Electronic Thesis and Dissertation Repository

Degree

Master of Science

Program

Health and Rehabilitation Sciences

Supervisor

JB Orange

Abstract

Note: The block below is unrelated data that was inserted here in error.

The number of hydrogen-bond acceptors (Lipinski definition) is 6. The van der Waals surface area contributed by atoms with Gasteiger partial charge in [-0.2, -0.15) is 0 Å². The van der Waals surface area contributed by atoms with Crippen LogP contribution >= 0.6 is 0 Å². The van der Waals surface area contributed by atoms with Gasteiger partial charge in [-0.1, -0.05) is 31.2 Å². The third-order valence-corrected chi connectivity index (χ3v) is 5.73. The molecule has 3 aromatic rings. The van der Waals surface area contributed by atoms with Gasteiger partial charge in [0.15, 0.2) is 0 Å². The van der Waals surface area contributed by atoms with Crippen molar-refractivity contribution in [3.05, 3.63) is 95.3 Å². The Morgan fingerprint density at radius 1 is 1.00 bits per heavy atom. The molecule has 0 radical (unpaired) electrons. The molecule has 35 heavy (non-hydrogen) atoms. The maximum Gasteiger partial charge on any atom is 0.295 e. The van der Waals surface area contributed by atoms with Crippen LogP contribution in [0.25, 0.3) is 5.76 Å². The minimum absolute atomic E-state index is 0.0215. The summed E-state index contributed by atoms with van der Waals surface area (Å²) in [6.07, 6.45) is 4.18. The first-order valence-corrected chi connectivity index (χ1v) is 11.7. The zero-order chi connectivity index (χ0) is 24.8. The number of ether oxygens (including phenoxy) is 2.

Verb-specific impairments in their use and comprehension are well documented in persons with Parkinson’s disease (PD). The grammatical and the motor theories have been proposed as possible explanations for verb impairments. The purpose of this study is to describe the use of low-motion and high-motion content verbs in PD in everyday conversation and to determine which theory best supports these findings. In this cross-sectional prospective study, conversation samples were collected and analyzed from participants with PD and their spouses in a mealtime context. Results indicated that total verb use on a proportional basis was not significantly different between persons with PD vs. control participants. Participants with PD produced significantly fewer high-motion verbs compared to low-motion content verbs. However, control participants also produced significantly fewer high-motion verbs compared to low-motion content verbs. The findings do not support the motor theory or the grammatical theory of verb processing in participants with PD.


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